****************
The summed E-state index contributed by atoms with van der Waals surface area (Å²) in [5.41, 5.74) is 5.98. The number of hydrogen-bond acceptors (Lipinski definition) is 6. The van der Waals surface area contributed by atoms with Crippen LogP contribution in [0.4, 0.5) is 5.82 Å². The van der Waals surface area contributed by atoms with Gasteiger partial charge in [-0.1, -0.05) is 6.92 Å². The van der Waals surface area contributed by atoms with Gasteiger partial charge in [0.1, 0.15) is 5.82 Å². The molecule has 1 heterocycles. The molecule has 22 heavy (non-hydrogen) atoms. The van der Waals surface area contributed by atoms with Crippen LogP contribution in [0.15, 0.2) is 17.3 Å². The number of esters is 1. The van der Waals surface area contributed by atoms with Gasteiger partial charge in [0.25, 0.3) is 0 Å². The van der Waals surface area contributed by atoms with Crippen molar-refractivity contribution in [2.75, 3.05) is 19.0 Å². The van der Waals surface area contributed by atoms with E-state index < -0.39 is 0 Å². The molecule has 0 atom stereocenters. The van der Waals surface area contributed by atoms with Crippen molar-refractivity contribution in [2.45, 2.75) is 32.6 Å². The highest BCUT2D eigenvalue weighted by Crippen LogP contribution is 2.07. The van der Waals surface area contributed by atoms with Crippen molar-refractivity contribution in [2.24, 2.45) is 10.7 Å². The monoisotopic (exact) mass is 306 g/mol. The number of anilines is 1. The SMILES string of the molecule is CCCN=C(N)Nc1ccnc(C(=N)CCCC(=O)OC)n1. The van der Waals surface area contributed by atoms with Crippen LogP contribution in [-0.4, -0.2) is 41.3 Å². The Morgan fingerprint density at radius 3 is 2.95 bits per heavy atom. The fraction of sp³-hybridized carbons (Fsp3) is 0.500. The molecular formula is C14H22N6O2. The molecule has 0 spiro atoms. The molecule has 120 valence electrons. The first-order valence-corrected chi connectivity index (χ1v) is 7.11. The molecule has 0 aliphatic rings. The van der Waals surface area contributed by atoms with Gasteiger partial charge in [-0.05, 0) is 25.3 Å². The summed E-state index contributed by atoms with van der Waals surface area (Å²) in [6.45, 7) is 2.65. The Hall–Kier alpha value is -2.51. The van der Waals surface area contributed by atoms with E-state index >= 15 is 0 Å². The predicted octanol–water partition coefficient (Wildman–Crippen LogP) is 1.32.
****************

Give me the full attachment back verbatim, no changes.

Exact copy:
The summed E-state index contributed by atoms with van der Waals surface area (Å²) in [5.41, 5.74) is 5.98. The number of hydrogen-bond acceptors (Lipinski definition) is 6. The van der Waals surface area contributed by atoms with Crippen LogP contribution in [0.4, 0.5) is 5.82 Å². The van der Waals surface area contributed by atoms with Gasteiger partial charge in [-0.1, -0.05) is 6.92 Å². The van der Waals surface area contributed by atoms with Gasteiger partial charge in [0.1, 0.15) is 5.82 Å². The molecule has 1 heterocycles. The molecule has 22 heavy (non-hydrogen) atoms. The van der Waals surface area contributed by atoms with Crippen LogP contribution in [0.15, 0.2) is 17.3 Å². The number of esters is 1. The van der Waals surface area contributed by atoms with Gasteiger partial charge in [0.25, 0.3) is 0 Å². The van der Waals surface area contributed by atoms with Crippen molar-refractivity contribution in [2.75, 3.05) is 19.0 Å². The van der Waals surface area contributed by atoms with E-state index < -0.39 is 0 Å². The molecule has 0 atom stereocenters. The van der Waals surface area contributed by atoms with Crippen molar-refractivity contribution in [2.45, 2.75) is 32.6 Å². The highest BCUT2D eigenvalue weighted by Crippen LogP contribution is 2.07. The van der Waals surface area contributed by atoms with Crippen molar-refractivity contribution in [2.24, 2.45) is 10.7 Å². The monoisotopic (exact) mass is 306 g/mol. The number of anilines is 1. The SMILES string of the molecule is CCCN=C(N)Nc1ccnc(C(=N)CCCC(=O)OC)n1. The van der Waals surface area contributed by atoms with Crippen LogP contribution in [-0.4, -0.2) is 41.3 Å². The Morgan fingerprint density at radius 3 is 2.95 bits per heavy atom. The fraction of sp³-hybridized carbons (Fsp3) is 0.500. The molecular formula is C14H22N6O2. The molecule has 0 spiro atoms. The molecule has 120 valence electrons. The first-order valence-corrected chi connectivity index (χ1v) is 7.11. The molecule has 0 aliphatic rings. The van der Waals surface area contributed by atoms with Gasteiger partial charge in [-0.05, 0) is 25.3 Å². The summed E-state index contributed by atoms with van der Waals surface area (Å²) in [6.45, 7) is 2.65. The Hall–Kier alpha value is -2.51. The van der Waals surface area contributed by atoms with E-state index >= 15 is 0 Å². The predicted octanol–water partition coefficient (Wildman–Crippen LogP) is 1.32.